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Akalu G.,Ethiopian Health and Nutrition Research Institute EHNRI | Taffesse S.,Ethiopian Health and Nutrition Research Institute EHNRI | Gunaratna N.S.,Nevin Scrimshaw International Nutrition Foundation | De Groote H.,International Maize and Wheat Improvement Center
Food and Nutrition Bulletin | Year: 2010

Background. Undernutrition is a persistent problem in Africa, especially in rural areas where the poor largely depend on staples and have limited access to a diverse diet. Quality protein maize (QPM) consists of maize varieties biofortified with increased lysine and tryptophan levels. Several studies in controlled settings have indicated the positive impact of QPM on the nutritional status of children. Objective. Two 1-year, randomized, controlled studies were undertaken to measure the effect of QPM on the nutritional status of children consuming typical maize-based diets when QPM was cultivated by their households in the western Ethiopian highlands. Methods. The first study used a cluster-randomized design with 151 children aged 5 to 29 months; the second study used a completely randomized design with 211 children aged 7 to 56 months. In both studies, half of the households were provided with QPM seed and the other half with seed of an improved conventional maize variety. Results. Undernutrition was pervasive, and maize was the dominant food in the children's complementary diets. In the first study, a positive effect of QPM was observed for weight but not height, with children in the QPM group recovering from a drop in weight-for-height. In the second study, children consuming conventional maize progressively faltered in their growth, whereas children consuming QPM did not change significantly in height-for-age and had a marginal increase in weight-for-age. Conclusions. These studies indicate that in major maize-producing and -consuming areas of Africa, home cultivation and use of QPM in children's diets could reduce or prevent growth faltering and may in some cases support catch-up growth in weight. © 2010, The United Nations University.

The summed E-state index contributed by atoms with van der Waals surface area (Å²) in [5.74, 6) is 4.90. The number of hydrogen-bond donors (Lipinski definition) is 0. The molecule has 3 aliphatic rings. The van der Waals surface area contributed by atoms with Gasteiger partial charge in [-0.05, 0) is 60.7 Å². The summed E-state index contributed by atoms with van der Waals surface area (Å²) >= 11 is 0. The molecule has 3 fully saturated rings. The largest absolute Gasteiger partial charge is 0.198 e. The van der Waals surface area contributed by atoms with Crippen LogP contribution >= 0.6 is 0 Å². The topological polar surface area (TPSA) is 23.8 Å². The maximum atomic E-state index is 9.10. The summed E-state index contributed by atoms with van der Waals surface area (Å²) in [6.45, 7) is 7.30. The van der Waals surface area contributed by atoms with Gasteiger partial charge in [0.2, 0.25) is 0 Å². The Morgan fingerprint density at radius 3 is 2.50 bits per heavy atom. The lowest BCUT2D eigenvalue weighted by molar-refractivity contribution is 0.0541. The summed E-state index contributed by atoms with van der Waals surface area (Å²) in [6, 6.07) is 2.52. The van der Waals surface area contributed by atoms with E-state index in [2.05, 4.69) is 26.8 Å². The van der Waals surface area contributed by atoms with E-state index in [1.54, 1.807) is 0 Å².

Ghosh S.,Tufts University | Kurpad A.,St Johns Medical College | Tano-Debrah K.,University of Ghana | Otoo G.E.,University of Ghana | And 3 more authors.
Journal of Nutritional Science and Vitaminology | Year: 2015

Prevention of malnutrition in infants and children is multifaceted and requires the following: access to and intake of nutritious food starting at birth with exclusive breastfeeding for the first 6 mo of life, continued breastfeeding in combination with complementary foods from 6-24 mo of age, access to clean drinking water and sanitation, and access to preventive and curative health care (including prenatal). Nutrient-dense complementary foods can improve nutritional status and have long-term benefits; however, in a review of plant-based complementary foods in developing countries, most of them failed to meet many micronutrient requirements. There is need to provide other cost-effective alternatives to increase the quality of the diet during the complementary feeding stage of the lifecycle. This paper provides an overview of the development, testing, efficacy and effectiveness of the delivery of KOKO Plus on the growth and nutritional status of infants 6-24 mo of age. © 2015, Center for Academic Publications Japan. All rights reserved.

Ghosh S.,Nevin Scrimshaw International Nutrition Foundation | Ghosh S.,Tufts University | Tano-Debrah K.,University of Ghana | Aaron G.J.,Global Alliance for Improved Nutrition | And 13 more authors.
Annals of the New York Academy of Sciences | Year: 2014

Reaching vulnerable populations in low-resource settings with effective business solutions is critical, given the global nature of food and nutrition security. Over a third of deaths of children under 5 years of age are directly or indirectly caused by undernutrition. The Lancet series on malnutrition (2013) estimates that over 220,000 lives of children under 5 years of age can be saved through the implementation of an infant and young child feeding and care package. A unique project being undertaken in Ghana aims to bring in two elements of innovation in infant and young child feeding. The first involves a public-private partnership (PPP) to develop and test the efficacy and effectiveness of the delivery of a low-cost complementary food supplement in Ghana called KOKO Plus™. The second involves the testing of the concepts of social entrepreneurship and social business models in the distribution and delivery of the product. This paper shares information on the ongoing activities in the testing of concepts of PPPs, social business, social marketing, and demand creation using different delivery platforms to achieve optimal nutrition in Ghanaian infants and young children in the first 2 years of life. It also focuses on outlining the concept of using PPP and base-of-the-pyramid approaches toward achieving nutrition objectives. © 2014 New York Academy of Sciences.